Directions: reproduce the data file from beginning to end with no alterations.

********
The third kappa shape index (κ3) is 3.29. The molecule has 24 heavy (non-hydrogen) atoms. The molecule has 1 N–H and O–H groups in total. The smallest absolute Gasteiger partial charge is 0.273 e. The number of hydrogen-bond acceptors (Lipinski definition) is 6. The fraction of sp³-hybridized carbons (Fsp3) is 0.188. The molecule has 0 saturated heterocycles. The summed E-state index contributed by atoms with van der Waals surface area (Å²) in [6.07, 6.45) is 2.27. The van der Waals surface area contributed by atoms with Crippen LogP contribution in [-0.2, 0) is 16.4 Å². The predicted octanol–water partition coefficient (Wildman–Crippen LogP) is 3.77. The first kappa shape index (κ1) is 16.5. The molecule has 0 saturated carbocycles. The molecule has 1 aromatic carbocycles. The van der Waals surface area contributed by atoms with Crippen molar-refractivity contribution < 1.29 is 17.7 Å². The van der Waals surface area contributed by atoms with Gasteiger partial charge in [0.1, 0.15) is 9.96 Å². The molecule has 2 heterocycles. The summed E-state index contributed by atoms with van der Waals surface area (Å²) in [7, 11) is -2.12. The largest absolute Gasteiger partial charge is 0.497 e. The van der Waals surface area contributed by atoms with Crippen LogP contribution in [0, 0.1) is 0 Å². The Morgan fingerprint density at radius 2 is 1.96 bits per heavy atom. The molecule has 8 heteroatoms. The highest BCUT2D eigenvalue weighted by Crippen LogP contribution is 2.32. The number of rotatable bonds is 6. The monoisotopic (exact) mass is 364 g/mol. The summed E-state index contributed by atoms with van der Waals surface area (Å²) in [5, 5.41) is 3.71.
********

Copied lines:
The third kappa shape index (κ3) is 3.29. The molecule has 24 heavy (non-hydrogen) atoms. The molecule has 1 N–H and O–H groups in total. The smallest absolute Gasteiger partial charge is 0.273 e. The number of hydrogen-bond acceptors (Lipinski definition) is 6. The fraction of sp³-hybridized carbons (Fsp3) is 0.188. The molecule has 0 saturated heterocycles. The summed E-state index contributed by atoms with van der Waals surface area (Å²) in [6.07, 6.45) is 2.27. The van der Waals surface area contributed by atoms with Crippen LogP contribution in [-0.2, 0) is 16.4 Å². The predicted octanol–water partition coefficient (Wildman–Crippen LogP) is 3.77. The first kappa shape index (κ1) is 16.5. The molecule has 0 saturated carbocycles. The molecule has 1 aromatic carbocycles. The van der Waals surface area contributed by atoms with Crippen molar-refractivity contribution < 1.29 is 17.7 Å². The van der Waals surface area contributed by atoms with Gasteiger partial charge in [0.1, 0.15) is 9.96 Å². The molecule has 2 heterocycles. The summed E-state index contributed by atoms with van der Waals surface area (Å²) in [7, 11) is -2.12. The largest absolute Gasteiger partial charge is 0.497 e. The van der Waals surface area contributed by atoms with Crippen LogP contribution in [0, 0.1) is 0 Å². The Morgan fingerprint density at radius 2 is 1.96 bits per heavy atom. The molecule has 8 heteroatoms. The highest BCUT2D eigenvalue weighted by Crippen LogP contribution is 2.32. The number of rotatable bonds is 6. The monoisotopic (exact) mass is 364 g/mol. The summed E-state index contributed by atoms with van der Waals surface area (Å²) in [5, 5.41) is 3.71.